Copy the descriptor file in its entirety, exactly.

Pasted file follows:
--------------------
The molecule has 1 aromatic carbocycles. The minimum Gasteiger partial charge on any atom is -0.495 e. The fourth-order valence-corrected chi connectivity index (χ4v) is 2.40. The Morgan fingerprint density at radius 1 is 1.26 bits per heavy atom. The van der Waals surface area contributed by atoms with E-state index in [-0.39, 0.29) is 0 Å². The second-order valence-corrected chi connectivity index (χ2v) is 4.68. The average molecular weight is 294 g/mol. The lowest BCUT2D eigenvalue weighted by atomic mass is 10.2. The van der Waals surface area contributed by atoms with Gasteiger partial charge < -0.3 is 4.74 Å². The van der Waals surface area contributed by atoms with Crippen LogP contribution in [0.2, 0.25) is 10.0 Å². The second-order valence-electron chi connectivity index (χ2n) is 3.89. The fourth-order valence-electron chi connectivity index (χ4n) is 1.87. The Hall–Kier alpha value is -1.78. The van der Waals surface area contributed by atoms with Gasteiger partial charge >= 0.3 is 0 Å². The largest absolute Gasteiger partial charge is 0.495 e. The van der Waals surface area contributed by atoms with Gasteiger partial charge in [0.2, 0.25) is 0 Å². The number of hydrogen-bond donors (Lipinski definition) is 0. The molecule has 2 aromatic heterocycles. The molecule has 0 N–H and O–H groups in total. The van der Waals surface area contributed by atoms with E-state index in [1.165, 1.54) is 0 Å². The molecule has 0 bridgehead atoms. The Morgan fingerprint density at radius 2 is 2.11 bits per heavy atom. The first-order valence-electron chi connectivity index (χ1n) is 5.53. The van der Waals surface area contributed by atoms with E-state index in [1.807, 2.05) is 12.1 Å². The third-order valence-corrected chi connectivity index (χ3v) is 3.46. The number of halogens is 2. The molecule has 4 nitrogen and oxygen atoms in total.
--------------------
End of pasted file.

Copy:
The molecule has 1 aromatic carbocycles. The minimum Gasteiger partial charge on any atom is -0.495 e. The fourth-order valence-corrected chi connectivity index (χ4v) is 2.40. The Morgan fingerprint density at radius 1 is 1.26 bits per heavy atom. The van der Waals surface area contributed by atoms with E-state index in [-0.39, 0.29) is 0 Å². The second-order valence-corrected chi connectivity index (χ2v) is 4.68. The average molecular weight is 294 g/mol. The lowest BCUT2D eigenvalue weighted by atomic mass is 10.2. The van der Waals surface area contributed by atoms with Gasteiger partial charge < -0.3 is 4.74 Å². The van der Waals surface area contributed by atoms with Crippen LogP contribution in [0.2, 0.25) is 10.0 Å². The second-order valence-electron chi connectivity index (χ2n) is 3.89. The fourth-order valence-electron chi connectivity index (χ4n) is 1.87. The Hall–Kier alpha value is -1.78. The van der Waals surface area contributed by atoms with Gasteiger partial charge >= 0.3 is 0 Å². The largest absolute Gasteiger partial charge is 0.495 e. The van der Waals surface area contributed by atoms with Gasteiger partial charge in [0.2, 0.25) is 0 Å². The number of hydrogen-bond donors (Lipinski definition) is 0. The molecule has 2 aromatic heterocycles. The molecule has 0 N–H and O–H groups in total. The van der Waals surface area contributed by atoms with E-state index in [1.165, 1.54) is 0 Å². The molecule has 0 bridgehead atoms. The Morgan fingerprint density at radius 2 is 2.11 bits per heavy atom. The first-order valence-electron chi connectivity index (χ1n) is 5.53. The van der Waals surface area contributed by atoms with E-state index in [1.807, 2.05) is 12.1 Å². The third-order valence-corrected chi connectivity index (χ3v) is 3.46. The number of halogens is 2. The molecule has 4 nitrogen and oxygen atoms in total.